Samuel Barber’s Knoxville, Summer of 1915 and Maher’s Symphony No 4
By Peter Alexander Feb. 7 at 4:15 p.m.
Soprano Mary Wilson is looking forward to her appearance with the Boulder Philharmonic Saturday (7:30 pm. Feb. 9 in Macky Auditorium). “It’s a real dream program for soprano,” she says.
Soprano Mary Wilson
Under the title “The Heavenly Life,” the program includes two pieces with soprano solo that reflect the voice of a child, but with deeper currents: Samuel Barber’s nostalgic Knoxville, Summer of 1915 and Mahler’s Symphony No. 4. The program also features portions of Mark O’Connor’s Strings and Threads with the Phil’s concertmaster Charles Wetherbee as soloist.
“It is a good concert for those of us who just take in the beautiful sonorities,” says Boulder Philharmonic music director Michael Butterman. “I’m looking forward to it.”
Michael Butterman Photo by Jiah Kyun.
Mahler’s Fourth Symphony is the most familiar of the three works on the program. It is the shortest of Mahler’s ten symphonies, and has the smallest orchestra. Lacking the emotional stress and angst of some of Mahler’s larger symphonies, the Fourth is “audience-friendly,” Butterman says. “It’s a lighter, more transparent work and one you can hear without pre-concert study. It’s rejuvenating to listen to.”
The Fourth marks the end of Mahler’s first group of symphonies that share the common feature of being related to the composer’s songs written on texts from a single collection of poetry, Des Knaben Wunderhorn (The boy’s magic horn). The finale is a setting of one of the Wunderhorn texts, a song that Mahler called “Das himmlische Leben” (The heavenly life), from which the concert takes its title.
Originally conceived as a possible finale to his previous symphony, the movement was written before the rest of the Fourth. As he worked his way toward the already completed finale, Mahler anticipated its themes and mood of gentle lyricism in the earlier movements.
The entire symphony has a cheerful cast, from the very opening with flutes and sleigh bells through to the end. Even the second movement’s macabre fiddle solo that represents “Freund Hein,” a medieval German symbol of death, is mostly lighthearted in nature.
The finale, with its lovely melodies and its text describing a child’s view of a heavenly feast in which “the angels bake the bread” is the shortest. “It is not an apotheosis,” Butterman says. “It’s a benediction.”
There are darker moments. The text describes how “we lead an innocent, dear little lamb to its death” for the meal, and “St. Luke slaughters an ox.” But in this childlike heaven, even the animals seem happy to become meals.
“What this piece has so beautifully [is] a sense of wonder, but there’s a definite pensiveness to it,” Wilson says. “In that respect it’s very honest. Not everything is wonderful, and I think the way that Mahler gives it balance is really beautiful.”
Knoxville, Summer of 1915 is a setting for soprano and small orchestra of a prose piece by James Agee, published as a preamble to his Pulitzer Prize-winning book A Death in the Family. As such, it is both a nostalgic remembrance of an idyllic moment in Agee’s childhood and a poignant prelude to a family tragedy.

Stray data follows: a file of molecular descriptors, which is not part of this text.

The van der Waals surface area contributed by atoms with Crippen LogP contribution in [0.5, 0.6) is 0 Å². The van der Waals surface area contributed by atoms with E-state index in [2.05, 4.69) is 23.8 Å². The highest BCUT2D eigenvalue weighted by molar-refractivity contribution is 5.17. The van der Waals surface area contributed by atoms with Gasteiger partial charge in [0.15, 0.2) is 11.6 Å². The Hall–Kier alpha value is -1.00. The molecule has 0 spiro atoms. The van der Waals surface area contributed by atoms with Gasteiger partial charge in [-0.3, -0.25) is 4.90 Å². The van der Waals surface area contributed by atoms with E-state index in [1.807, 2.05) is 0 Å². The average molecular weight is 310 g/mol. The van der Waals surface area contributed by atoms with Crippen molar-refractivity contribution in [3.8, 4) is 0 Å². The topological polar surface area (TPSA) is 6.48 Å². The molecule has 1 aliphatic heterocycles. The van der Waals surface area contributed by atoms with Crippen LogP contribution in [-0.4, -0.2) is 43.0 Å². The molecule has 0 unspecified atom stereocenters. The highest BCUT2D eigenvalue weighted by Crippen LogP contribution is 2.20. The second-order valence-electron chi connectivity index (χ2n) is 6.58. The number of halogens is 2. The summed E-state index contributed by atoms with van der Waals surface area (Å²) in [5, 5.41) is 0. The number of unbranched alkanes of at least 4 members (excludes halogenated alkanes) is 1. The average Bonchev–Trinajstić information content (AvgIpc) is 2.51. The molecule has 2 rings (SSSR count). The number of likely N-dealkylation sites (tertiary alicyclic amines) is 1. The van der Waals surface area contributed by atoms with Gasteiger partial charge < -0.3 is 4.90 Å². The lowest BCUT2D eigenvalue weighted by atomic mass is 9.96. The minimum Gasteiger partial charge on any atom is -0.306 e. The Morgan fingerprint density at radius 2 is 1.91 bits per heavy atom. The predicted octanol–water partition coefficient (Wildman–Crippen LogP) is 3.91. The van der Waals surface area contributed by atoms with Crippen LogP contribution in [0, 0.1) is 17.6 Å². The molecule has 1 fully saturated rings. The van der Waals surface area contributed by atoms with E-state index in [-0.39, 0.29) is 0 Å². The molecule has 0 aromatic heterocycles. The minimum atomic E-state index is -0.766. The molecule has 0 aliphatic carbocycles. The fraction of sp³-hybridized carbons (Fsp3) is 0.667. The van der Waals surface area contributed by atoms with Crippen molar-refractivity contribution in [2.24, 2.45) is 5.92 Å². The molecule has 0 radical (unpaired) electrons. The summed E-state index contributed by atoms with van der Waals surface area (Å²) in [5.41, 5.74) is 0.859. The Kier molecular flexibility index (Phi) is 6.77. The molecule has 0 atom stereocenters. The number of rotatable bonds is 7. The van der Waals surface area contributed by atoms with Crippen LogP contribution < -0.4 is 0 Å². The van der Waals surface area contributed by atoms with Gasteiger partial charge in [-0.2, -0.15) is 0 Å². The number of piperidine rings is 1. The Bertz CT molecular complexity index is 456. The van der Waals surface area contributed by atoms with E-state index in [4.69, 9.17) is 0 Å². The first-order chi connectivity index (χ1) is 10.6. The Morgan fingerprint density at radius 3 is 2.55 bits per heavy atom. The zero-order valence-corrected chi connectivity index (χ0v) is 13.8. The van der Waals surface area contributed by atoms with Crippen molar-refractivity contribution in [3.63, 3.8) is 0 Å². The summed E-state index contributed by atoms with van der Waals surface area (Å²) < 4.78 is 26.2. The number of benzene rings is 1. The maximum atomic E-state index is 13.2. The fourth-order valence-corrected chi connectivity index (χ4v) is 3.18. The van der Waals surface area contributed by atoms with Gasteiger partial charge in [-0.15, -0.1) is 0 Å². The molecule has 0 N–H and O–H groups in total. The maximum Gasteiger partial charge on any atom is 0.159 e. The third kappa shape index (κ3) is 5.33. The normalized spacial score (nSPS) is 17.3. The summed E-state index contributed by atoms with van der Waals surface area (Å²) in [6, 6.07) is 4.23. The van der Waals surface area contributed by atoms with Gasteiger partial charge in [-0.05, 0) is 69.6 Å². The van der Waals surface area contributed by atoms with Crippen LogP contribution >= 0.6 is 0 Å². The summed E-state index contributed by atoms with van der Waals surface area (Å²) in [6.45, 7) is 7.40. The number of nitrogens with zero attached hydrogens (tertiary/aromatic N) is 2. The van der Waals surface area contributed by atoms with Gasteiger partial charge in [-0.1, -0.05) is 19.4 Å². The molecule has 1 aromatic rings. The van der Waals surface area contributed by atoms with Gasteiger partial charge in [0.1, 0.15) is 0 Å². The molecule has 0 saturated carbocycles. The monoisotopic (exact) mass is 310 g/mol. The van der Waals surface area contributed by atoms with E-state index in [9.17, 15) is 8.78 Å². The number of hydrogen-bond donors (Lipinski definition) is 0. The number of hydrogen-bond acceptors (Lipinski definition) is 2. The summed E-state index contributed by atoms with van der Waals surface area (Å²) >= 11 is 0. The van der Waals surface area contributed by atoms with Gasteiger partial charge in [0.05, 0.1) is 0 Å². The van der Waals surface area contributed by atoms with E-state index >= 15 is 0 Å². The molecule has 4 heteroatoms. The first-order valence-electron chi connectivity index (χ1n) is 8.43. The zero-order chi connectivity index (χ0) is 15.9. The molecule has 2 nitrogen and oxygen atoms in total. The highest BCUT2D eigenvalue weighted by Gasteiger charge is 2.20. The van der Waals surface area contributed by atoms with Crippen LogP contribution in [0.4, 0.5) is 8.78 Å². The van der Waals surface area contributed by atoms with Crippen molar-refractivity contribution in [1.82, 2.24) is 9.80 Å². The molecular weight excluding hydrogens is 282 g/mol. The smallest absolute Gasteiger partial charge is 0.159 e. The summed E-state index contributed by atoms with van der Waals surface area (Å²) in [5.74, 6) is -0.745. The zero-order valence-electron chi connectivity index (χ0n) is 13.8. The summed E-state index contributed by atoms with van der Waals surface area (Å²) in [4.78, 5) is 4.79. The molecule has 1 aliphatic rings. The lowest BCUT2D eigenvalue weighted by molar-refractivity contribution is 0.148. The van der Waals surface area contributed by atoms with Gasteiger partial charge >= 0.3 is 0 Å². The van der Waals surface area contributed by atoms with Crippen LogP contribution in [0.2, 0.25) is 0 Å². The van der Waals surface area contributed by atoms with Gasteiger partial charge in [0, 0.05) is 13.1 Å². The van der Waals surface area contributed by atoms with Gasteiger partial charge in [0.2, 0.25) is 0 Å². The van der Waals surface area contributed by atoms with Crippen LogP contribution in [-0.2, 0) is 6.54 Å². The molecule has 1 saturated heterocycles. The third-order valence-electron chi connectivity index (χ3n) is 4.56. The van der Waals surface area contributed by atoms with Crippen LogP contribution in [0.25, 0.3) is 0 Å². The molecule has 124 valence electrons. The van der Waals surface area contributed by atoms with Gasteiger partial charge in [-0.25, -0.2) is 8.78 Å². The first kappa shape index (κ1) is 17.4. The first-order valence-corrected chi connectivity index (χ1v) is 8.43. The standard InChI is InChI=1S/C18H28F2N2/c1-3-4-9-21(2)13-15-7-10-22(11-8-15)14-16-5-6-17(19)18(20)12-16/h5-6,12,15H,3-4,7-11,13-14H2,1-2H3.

The text describes a lingering summer evening on the porch and in the backyard of Agee’s family home, where the child is surrounded by a loving family. It is presented from the perspective of both a five-year-old child and an adult looking back on his lost innocence.
In her performance, Wilson aims to capture both the child and the adult. “My goal is to get the background in the way I can shape a word, to give the idea that it’s not one dimension,” she says. “I don’t want to be histrionic and melodramatic. Agee does such a good job of spinning the poetry that my job is just to add color and zero in on the important words at the important times.”
She finds that living in Tennessee the past 11 years has given her an extra appreciation for Agee’s description of summer nights. “I live in Tennessee now and I hear the cicadas, which I didn’t have growing up in Minnesota,” she says.
“That first-person relationship to sitting on your front porch on a summer evening, I really do feel that. I find it so comforting and so homey anymore, the sound of the cicadas on a hot summer night.”
O’Connor’s Strings and Threads is a set of 13 short movements written to trace a thread of American folk music, and reflecting the history of his own family, moving from Ireland to Appalachia and westward across the continent. “The work is for string orchestra and violin solo, you might call it fiddle solo, because the pieces are written in this kind of folk idiom,” Butterman says.
Wetherbee will only play a selection of O’Connor’s complete work. “We’ve chosen a few movements that are appealing and ordered them in a way that contrasts slow and fast,” Butterman explains. “We’re treating them more as stylistic references to other parts of the program, the Appalachian locale of Knoxville, and also the reference to fiddling in the second movement of the Mahler, rather than a travelogue as a chronological presentation.”
The combination of O’Connor, Barber and Mahler is an unusual variation on the usual orchestral program of overture, concerto and symphony, but Wilson has no doubts. “It’s brilliant programming!” she says.
“It’s really stunningly beautiful.”
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The Heavenly Life
Boulder Philharmonic Orchestra, Michael Butterman, conductor
With Mary Wilson, soprano, and Charles Wetherbee, violin
7:30 p.m. Saturday, Feb. 9, Macky Auditorium
Mark O’Connor: Strings and Threads
Samuel Barber: Knoxville, Summer of 1915
Mahler: Symphony No. 4